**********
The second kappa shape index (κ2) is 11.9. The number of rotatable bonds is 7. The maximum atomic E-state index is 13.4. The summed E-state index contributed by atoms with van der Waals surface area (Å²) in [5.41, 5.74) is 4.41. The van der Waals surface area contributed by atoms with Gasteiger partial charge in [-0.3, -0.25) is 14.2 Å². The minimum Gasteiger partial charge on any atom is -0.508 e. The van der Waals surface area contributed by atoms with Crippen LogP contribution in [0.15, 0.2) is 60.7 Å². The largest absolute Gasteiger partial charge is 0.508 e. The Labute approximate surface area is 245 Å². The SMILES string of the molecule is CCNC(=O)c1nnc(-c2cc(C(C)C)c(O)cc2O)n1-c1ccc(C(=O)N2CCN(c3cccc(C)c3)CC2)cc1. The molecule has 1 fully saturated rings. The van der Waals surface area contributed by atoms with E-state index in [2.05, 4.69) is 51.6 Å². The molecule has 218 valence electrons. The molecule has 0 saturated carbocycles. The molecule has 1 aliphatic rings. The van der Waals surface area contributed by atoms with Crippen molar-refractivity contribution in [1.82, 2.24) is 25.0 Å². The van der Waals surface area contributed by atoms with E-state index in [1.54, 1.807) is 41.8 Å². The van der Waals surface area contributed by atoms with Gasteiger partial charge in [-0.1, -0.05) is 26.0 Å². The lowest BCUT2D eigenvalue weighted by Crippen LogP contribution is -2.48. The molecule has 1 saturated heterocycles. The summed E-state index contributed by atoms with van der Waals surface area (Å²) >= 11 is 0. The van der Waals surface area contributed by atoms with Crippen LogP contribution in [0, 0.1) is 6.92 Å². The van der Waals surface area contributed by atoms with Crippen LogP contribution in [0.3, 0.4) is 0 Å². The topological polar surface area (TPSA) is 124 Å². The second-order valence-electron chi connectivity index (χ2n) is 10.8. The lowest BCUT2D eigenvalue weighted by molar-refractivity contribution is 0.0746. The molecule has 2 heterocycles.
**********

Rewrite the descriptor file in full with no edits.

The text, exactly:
The second kappa shape index (κ2) is 11.9. The number of rotatable bonds is 7. The maximum atomic E-state index is 13.4. The summed E-state index contributed by atoms with van der Waals surface area (Å²) in [5.41, 5.74) is 4.41. The van der Waals surface area contributed by atoms with Gasteiger partial charge in [-0.3, -0.25) is 14.2 Å². The minimum Gasteiger partial charge on any atom is -0.508 e. The van der Waals surface area contributed by atoms with Crippen LogP contribution in [0.15, 0.2) is 60.7 Å². The largest absolute Gasteiger partial charge is 0.508 e. The Labute approximate surface area is 245 Å². The SMILES string of the molecule is CCNC(=O)c1nnc(-c2cc(C(C)C)c(O)cc2O)n1-c1ccc(C(=O)N2CCN(c3cccc(C)c3)CC2)cc1. The molecule has 1 fully saturated rings. The van der Waals surface area contributed by atoms with E-state index in [2.05, 4.69) is 51.6 Å². The molecule has 218 valence electrons. The molecule has 0 saturated carbocycles. The molecule has 1 aliphatic rings. The van der Waals surface area contributed by atoms with Crippen molar-refractivity contribution in [1.82, 2.24) is 25.0 Å². The van der Waals surface area contributed by atoms with E-state index in [1.54, 1.807) is 41.8 Å². The van der Waals surface area contributed by atoms with Gasteiger partial charge in [-0.1, -0.05) is 26.0 Å². The lowest BCUT2D eigenvalue weighted by Crippen LogP contribution is -2.48. The molecule has 1 saturated heterocycles. The summed E-state index contributed by atoms with van der Waals surface area (Å²) >= 11 is 0. The van der Waals surface area contributed by atoms with Crippen LogP contribution in [0, 0.1) is 6.92 Å². The van der Waals surface area contributed by atoms with Crippen LogP contribution in [0.3, 0.4) is 0 Å². The topological polar surface area (TPSA) is 124 Å². The second-order valence-electron chi connectivity index (χ2n) is 10.8. The lowest BCUT2D eigenvalue weighted by molar-refractivity contribution is 0.0746. The molecule has 2 heterocycles.